Sunday, April 16, 2006

Chapter 22: Broken glass, pt 1

“Give Me what is hurting you here.” His kind voice breaks me out of my reverie.
I do not understand, but then I see a framed picture on the window sill. The frame has no glass in it and in my hands I hold the shards of the broken glass from the frame. The image is of the time of hurt and loneliness. The sharp shards are cutting into my hands.

“Give that part to Me. Keep the image, but give the pain to Me.”

I hand Him the broken glass, relieved to get it away from me. Taking it from me, He strides to the fireplace and tosses the glass into the fire. The flames blaze for a moment, consuming what He has fed them.

He beckons me to come to Him; I stand with Him there in from of the fire in a gentle silence. He puts Him arm around me and I find that the consuming aches is gone.

Then I see something I have not seen before. He is there with me in my pain. I am not and never was alone. His tear—He felt my pain, it meant something to Him; my pain was important to Him.

“I never knew, Papa!” I never understood it really matters to you, I did not know you really cared about my hurt so much. I never knew it mattered to you!” The image of His tear is burned in my mind. I cannot shake the testament to my hurt.

“You are forgiven,” He says, hugging me, reminding me that He is there. “I am here.”

“Papa, may I—I would like to give you something more.” I find in my hands another picture, the glass shattered. The picture is that of a woman who’s words cut through my heard, devastated me to the core. “I want to give this to You as well.”

Quietly, He takes the broken glass from me, adding it to the fire as before. We watch the flames until they subside somewhat.

Finally, He says,” There is a lot of hurt stored up in you, hurt related to my body, to your service to Me. I do not want you to continue to carry it with you. I want to take it from you, to heal you and make you whole. I do not want you to be alone in this any longer.”

I consider what He has said. Although I want what He describes, it is a frightening proposition none the less. I look at the fire once again. “Yes, Papa, I do want to give all of those shattered feelings to You.” I finally reply.

His arm tightens around me briefly. Then He walks me over to a large box full of framed pictures placed near the windows. I sit beside the box; He crouches beside me. The pictures in the box are very old. Each one a moment, a memory, a person. And in each one, the glass is cracked, some just slightly, some totally shattered.

I look at each picture, removing the glass. At first, He has me put the shards in he fire myself, but soon my hands are full of shards imbedded in my palms. Too full of the memories to speak, I wordlessly hold my hands out to Him. Tenderly, he takes my hands in Him and carefully removes the shards, tossing them in the fire. With His thumbs, He strokes the wounds until they are gone.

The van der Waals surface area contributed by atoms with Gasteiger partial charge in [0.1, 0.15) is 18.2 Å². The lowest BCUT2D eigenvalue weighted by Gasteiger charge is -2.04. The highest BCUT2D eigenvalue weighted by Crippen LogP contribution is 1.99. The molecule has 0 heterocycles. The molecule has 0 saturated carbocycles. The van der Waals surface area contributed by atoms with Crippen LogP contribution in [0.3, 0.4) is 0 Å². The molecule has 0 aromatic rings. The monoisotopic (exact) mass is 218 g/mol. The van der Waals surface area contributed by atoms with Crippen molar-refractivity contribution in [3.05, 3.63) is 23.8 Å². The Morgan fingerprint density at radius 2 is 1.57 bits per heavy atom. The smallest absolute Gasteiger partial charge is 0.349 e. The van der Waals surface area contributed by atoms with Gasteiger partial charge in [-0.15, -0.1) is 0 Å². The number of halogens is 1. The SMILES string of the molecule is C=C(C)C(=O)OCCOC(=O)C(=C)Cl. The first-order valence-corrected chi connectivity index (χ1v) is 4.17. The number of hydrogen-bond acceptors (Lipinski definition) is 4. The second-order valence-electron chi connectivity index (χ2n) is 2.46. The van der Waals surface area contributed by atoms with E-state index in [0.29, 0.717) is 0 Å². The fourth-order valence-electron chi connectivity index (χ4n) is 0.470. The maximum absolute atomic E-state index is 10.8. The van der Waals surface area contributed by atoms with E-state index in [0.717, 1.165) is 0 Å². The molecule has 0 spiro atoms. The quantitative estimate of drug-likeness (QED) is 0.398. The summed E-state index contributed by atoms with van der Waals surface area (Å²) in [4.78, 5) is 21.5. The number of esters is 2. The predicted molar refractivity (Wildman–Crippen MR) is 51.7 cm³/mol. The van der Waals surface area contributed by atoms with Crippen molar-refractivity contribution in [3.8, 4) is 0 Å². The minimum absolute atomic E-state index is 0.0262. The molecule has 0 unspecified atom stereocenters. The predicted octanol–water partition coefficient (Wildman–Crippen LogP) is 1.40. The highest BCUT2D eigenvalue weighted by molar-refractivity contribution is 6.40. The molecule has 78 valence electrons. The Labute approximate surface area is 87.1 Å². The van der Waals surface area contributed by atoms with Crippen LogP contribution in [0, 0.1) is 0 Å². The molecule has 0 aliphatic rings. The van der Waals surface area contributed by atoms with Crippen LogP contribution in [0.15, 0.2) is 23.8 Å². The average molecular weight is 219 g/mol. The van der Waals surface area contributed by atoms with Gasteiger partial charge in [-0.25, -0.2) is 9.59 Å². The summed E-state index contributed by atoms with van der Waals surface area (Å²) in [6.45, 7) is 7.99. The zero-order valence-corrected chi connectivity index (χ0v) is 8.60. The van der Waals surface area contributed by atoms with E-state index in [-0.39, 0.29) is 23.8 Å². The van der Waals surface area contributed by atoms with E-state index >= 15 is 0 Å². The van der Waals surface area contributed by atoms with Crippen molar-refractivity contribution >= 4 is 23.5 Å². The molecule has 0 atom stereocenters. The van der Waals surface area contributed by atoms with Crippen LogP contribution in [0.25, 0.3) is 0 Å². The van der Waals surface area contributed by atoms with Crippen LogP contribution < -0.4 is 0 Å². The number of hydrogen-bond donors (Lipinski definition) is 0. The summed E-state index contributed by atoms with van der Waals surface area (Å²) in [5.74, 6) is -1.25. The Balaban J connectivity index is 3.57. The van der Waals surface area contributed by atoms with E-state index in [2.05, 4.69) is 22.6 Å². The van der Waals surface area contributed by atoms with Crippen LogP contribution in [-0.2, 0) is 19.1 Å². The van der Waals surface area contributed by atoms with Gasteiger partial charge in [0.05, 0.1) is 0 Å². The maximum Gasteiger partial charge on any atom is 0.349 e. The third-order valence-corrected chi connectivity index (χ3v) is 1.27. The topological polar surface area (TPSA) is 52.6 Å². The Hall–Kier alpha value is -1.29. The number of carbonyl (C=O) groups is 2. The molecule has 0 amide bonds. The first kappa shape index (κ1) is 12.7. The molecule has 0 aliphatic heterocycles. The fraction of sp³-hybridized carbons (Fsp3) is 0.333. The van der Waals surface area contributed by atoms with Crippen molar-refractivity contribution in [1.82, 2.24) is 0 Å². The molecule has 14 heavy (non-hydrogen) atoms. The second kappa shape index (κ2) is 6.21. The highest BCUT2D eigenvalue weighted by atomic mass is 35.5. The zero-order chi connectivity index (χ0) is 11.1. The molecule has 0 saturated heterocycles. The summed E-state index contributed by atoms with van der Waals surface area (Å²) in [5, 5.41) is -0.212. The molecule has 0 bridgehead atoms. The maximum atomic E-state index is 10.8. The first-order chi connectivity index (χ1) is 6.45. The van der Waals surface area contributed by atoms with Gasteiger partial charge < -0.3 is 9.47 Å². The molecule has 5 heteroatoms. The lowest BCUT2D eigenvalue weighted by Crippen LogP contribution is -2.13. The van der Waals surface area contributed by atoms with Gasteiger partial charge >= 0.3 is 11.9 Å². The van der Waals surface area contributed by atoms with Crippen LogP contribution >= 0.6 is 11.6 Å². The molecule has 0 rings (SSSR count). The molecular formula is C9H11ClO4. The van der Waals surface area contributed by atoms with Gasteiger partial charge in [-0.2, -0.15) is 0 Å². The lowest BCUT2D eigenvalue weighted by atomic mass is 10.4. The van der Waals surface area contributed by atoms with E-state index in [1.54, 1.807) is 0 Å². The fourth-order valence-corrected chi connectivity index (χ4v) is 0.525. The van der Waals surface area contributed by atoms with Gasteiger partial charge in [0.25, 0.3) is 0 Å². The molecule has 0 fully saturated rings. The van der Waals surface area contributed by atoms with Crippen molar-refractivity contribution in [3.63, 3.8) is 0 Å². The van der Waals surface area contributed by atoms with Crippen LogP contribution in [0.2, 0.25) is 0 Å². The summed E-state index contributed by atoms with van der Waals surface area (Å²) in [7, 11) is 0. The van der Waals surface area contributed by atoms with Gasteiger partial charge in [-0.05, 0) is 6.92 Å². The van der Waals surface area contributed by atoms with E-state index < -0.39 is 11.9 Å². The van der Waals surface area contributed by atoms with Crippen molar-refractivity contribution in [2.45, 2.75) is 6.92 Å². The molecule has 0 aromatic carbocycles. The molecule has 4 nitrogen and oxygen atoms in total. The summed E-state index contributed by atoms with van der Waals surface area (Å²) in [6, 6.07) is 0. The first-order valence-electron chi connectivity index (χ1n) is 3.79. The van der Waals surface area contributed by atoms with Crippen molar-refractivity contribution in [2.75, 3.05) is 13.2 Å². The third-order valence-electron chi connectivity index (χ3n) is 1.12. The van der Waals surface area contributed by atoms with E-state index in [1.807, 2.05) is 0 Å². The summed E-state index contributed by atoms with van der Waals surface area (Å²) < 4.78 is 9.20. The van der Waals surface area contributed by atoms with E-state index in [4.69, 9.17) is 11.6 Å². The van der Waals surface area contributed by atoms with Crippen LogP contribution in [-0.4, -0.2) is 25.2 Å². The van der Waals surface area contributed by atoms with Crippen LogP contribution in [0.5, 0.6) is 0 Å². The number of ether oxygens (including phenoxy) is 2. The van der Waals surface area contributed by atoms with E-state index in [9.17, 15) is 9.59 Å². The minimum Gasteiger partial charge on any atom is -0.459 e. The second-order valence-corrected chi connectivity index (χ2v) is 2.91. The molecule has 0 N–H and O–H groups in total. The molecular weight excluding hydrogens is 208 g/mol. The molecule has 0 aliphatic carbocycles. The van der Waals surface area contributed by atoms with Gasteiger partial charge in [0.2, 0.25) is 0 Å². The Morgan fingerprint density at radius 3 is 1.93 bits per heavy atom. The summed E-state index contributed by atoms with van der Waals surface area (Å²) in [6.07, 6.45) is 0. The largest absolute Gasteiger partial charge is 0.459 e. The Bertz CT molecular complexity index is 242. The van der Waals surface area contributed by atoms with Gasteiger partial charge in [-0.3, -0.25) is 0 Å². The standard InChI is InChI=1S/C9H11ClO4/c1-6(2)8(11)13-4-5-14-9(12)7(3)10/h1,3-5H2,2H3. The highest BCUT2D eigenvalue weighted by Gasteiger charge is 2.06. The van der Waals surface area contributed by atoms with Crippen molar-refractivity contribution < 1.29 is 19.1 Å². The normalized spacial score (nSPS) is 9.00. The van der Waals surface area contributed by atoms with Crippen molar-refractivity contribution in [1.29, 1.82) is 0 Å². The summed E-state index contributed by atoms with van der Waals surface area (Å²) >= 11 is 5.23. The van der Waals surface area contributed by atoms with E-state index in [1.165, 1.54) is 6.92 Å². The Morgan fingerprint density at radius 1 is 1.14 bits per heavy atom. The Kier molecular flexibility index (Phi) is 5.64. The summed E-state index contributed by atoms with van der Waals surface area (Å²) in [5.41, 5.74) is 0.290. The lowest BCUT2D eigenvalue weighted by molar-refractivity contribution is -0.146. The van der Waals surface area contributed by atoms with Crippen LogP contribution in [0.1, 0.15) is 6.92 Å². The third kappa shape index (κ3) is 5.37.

I continue going through the pictures of the old church, the division, the loss of relationships, people who wounded me, situations we served in. The further down I go in the box, the tinier the glass shards seem to be. It feels like there is glass everywhere, filling the box, all over the floor and my hands and arms. I separate the pictures from the glass and frames, setting the images aside and filling the box with what remains.

“Can we just put the whole box in the fire?” I ask, my hands raw and bleeding again from the viciously sharp edges of the glass. He nods, but first takes my hands to heal them once more. Then He helps me move the box beside the fire.

“We must pick up what remains, lest you continue to be injured by it all.” He gestures to the floor covered by glittering fragments. I realize that the sandals He gave me have once again enabled me to walk through what He has told me to do.

It takes a long time to clean up all the fragments, even with His help. I never knew how much I was carrying. Only with His strength am I amble to heave the heavy box into the fireplace.

The flames flare brightly as they consume the box and the glass. As the flames die down, He says, “There is more.” He shows me two more boxes, as large and full as the first.

Sighing, I cannot help but protest, “Can’t we just toss the whole thing?” I really do not want to look at what is there. I know the pain and do not want to deal with it.”

“No child,” He shakes His head patiently, “There is much that you have learned, much that I have taught you, much maturity and growth in these boxes, in these pictures. It would not be right to throw that all away. There is good amidst the pain.”

“Yes, Papa,” If He says that there is good in those boxes, then I do not want to lose it. I must do it all His way, not my own. Although tempted, I will not negotiate or try to do this my way. His way is best.

Sitting beside the closer box, I begin to sort its contents. The pictures in this box seem larger, clearer than the one n the last box. They are more recent, the glass broken into large, wickedly sharp, dagger like slivers.

He stops me before I take the first pictures out. “Do you know why I am doing this, daughter? He asks.

“No, not really. It seems like a good thing to do…” I stammer my uncertain reply.

“It is because I do not want you carrying this around anymore. I want you healed. I want you whole. I want you to be happy.”

Part 2-->

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